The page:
Renewable energy sources now account for around a third of all global power capacity, according to new figures published this week by the International Renewable Energy Agency, which revealed 171 gigawatts (GW) of new renewable capacity was installed in 2018.
The International Renewable Energy Agency (IRENA) published its annual Renewable Capacity Statistics 2019 report on Tuesday, the most comprehensive, up-to-date and accessible figures on renewable energy capacity, which revealed that there was renewable energy growth in all regions around the globe, though at varying levels. In total, 171 GW of new renewable energy capacity was added in 2018, an annual increase of 7.9% which was driven primarily by new wind and solar capacity additions.
But while Asia accounted for 61% of total new renewable energy installations, growing its regional installed capacity by 11.4%, it was actually the Oceanic region which saw the fastest speed of growth, increasing its capacity by 17.7%. Africa came in third with 8.4%.
This brings total renewable energy generation capacity up to a whopping 2,351 GW as of the end of 2018, accounting for around a third of the globe’s total installed electricity capacity. Hydropower remains the largest renewable energy source based on installed capacity, with 1,172 GW, followed by wind energy with 564 GW and solar power with 480 GW.
Specifically, solar energy dominated in 2018, installing an impressive 94 GW (contrasting with various 2018 solar installation figures that have been reported over the opening months of 2018). Asia continued to lead the way with 64 GW — accounting for around 70% of the global expansion last year — thanks to dominant performances from China, India, Japan, and South Korea. Other countries, however, also saw impressive growth, including the United States with 8.4 GW added in 2018, Australia with 3.8 GW, and Germany with 3.6 GW.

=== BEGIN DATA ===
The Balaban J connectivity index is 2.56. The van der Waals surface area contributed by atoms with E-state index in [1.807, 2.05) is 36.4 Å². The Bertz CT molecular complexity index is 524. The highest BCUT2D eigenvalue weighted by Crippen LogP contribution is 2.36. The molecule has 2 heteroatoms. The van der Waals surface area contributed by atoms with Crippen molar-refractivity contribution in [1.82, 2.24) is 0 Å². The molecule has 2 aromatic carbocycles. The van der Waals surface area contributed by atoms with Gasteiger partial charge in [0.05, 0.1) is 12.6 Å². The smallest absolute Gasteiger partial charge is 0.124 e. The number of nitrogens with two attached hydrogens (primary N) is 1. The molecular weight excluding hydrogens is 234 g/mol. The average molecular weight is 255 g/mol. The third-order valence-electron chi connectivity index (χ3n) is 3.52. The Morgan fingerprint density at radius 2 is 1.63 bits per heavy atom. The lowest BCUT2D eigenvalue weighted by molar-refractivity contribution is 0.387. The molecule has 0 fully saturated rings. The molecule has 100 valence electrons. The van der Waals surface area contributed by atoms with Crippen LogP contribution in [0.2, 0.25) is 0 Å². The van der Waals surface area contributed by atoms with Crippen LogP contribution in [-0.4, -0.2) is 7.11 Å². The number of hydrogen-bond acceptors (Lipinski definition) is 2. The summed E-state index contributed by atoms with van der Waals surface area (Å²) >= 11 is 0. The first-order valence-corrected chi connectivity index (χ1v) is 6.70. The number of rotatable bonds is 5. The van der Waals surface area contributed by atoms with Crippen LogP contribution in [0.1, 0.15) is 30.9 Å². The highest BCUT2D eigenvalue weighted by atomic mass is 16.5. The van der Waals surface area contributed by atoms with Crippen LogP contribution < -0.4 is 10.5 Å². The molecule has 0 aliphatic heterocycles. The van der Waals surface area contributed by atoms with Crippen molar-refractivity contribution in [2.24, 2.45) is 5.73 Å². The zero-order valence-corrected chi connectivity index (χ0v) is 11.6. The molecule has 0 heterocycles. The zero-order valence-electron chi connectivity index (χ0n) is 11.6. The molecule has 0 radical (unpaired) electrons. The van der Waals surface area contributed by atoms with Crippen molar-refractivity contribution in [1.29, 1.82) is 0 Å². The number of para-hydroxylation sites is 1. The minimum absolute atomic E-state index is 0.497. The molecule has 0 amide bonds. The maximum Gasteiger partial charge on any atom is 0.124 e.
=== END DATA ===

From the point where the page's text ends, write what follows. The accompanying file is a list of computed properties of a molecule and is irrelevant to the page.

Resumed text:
Wind energy was the second largest new renewable energy source last year, adding 49 GW led by China and the United States which installed 20 GW and 7 GW respectively.
Hydropower, bioenergy, and geothermal energy also increased, though, again, to varying degrees of success.
“Through its compelling business case, renewable energy has established itself as the technology of choice for new power generation capacity,” said IRENA Director-General Adnan Z. Amin. “The strong growth in 2018 continues the remarkable trend of the last five years, which reflects an ongoing shift towards renewable power as the driver of global energy transformation.
“Renewable energy deployment needs to grow even faster, however, to ensure that we can achieve the global climate objectives and Sustainable Development Goals. Countries taking full advantage of their renewables potential will benefit from a host of socioeconomic benefits in addition to decarbonising their economies.”
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